Diane Hanchiruk says she feels alienated by the rising cost of everything on the southwest side of the ride to Vancouver Granville, where the 76-year-old has rented an apartment for more than four decades.
Fortunately, the retired nursing home housekeeper has secure housing with affordable rent, a situation she says would be impossible to replicate nearby if she were ever kicked out of her unit. But all of her favorite restaurants are long closed and seniors in the area don’t have the cash to frequent grocers, clothing boutiques, and upscale chain stores on South Granville’s main strip, where jeans ferry for $200. is imposed.
“Now it’s too boring, it’s too cold, it’s just for the rich,” she said Tuesday from inside Frank’s barbershop, where she attends neighborhood activities with barber Karima Ayers at least twice a day. tends to gossip about.
Millions of Canadians rent, but have been let off by federal campaign promises
Despite election promises, federal parties do not control many of the factors affecting the availability, cost of homes
Ms Hanchiruk says she has voted for Jodie Wilson-Raybould in the past, but would not say which candidate she wants to replace the woman who split from liberals after The Granthshala uncovered SNC-Lavalin Before becoming Canada’s first Indigenous Justice Minister. Scandal.
Vancouver’s lone ride without a sitting lawmaker trying to be re-elected is a microcosm of the real estate problems many Canadian cities are now facing: a space divided by housing and the underprivileged. It also provides a barometer to measure the success of each party’s pitch to urban voters across the country.
One of Riding’s unofficial dividing lines for the assets of its voters is West 16th Avenue. To the north are several older three- and four-story apartment buildings, such as Ms. Hunchiruk, and directly to the south is Vancouver’s exclusive Shaughnessy neighborhood, which houses some of the most expensive homes in the country, including one block from Meng Wanzhou’s mansion. . and the official residence of the Consul General of the United States.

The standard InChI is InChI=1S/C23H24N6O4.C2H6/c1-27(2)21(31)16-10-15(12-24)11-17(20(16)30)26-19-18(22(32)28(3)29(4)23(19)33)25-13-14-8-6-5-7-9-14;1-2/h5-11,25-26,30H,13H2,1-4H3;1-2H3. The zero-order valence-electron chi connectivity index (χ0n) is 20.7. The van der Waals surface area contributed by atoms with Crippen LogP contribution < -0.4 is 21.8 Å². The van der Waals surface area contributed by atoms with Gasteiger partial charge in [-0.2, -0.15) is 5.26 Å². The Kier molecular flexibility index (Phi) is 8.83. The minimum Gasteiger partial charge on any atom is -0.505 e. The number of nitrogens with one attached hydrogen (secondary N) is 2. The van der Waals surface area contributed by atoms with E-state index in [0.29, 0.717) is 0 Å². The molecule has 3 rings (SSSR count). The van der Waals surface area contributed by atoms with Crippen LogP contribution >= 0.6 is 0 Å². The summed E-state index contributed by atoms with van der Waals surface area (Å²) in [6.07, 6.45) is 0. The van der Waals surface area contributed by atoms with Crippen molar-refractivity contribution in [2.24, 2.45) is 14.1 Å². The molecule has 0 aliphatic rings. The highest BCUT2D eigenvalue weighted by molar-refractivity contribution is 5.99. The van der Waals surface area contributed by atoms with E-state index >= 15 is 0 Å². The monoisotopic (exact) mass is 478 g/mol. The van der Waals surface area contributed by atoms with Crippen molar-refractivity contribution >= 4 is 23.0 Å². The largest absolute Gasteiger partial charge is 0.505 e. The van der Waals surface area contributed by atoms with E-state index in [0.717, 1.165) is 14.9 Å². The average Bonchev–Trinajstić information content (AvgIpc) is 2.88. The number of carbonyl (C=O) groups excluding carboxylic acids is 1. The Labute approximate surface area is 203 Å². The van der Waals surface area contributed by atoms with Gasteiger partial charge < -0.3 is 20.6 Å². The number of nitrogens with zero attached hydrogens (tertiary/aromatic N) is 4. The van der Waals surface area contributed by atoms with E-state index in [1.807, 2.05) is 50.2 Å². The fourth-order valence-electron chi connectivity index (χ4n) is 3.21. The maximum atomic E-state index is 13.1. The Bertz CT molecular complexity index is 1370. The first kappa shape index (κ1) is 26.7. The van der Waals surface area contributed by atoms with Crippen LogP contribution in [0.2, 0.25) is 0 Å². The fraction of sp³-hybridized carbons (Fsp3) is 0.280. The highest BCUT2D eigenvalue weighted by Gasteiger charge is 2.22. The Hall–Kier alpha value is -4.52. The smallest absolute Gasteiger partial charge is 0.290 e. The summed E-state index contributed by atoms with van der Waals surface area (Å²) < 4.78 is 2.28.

A comparison of the latest official figures for 2016 shows that Ms. Meng’s residence was five times larger than the one directly north, but less than seven times as densely populated and about a thousand fewer people. The median household income of the Shaughnessy census tract is more than double the $64,402 claimed by those living north of the 16th.
The housing crisis is now touching almost every single component of it, regardless of where they live, Ms Wilson-Raybold said, adding that her eight years of knocking on doors and talking to residents showed it was her No. 1 concern.
She said in an interview on Friday, “There were very similar stories in terms of people being concerned about the cost of living, worried that they would be able to live where they work and that affordability has forced them to move out. will be done.” . “I don’t know what’s more worrying than having a roof over one’s head.”
Paul Kershaw, an associate professor at the University of British Columbia who co-founded the Generation Squeeze group with the aim of raising equity for young people, said the main party platforms are moving further than in previous elections to address the real estate crisis. . But, he said, none of them are willing to have a hard conversation about breaking Canada’s addiction, which rewards those who park their money in housing and watch prices rise.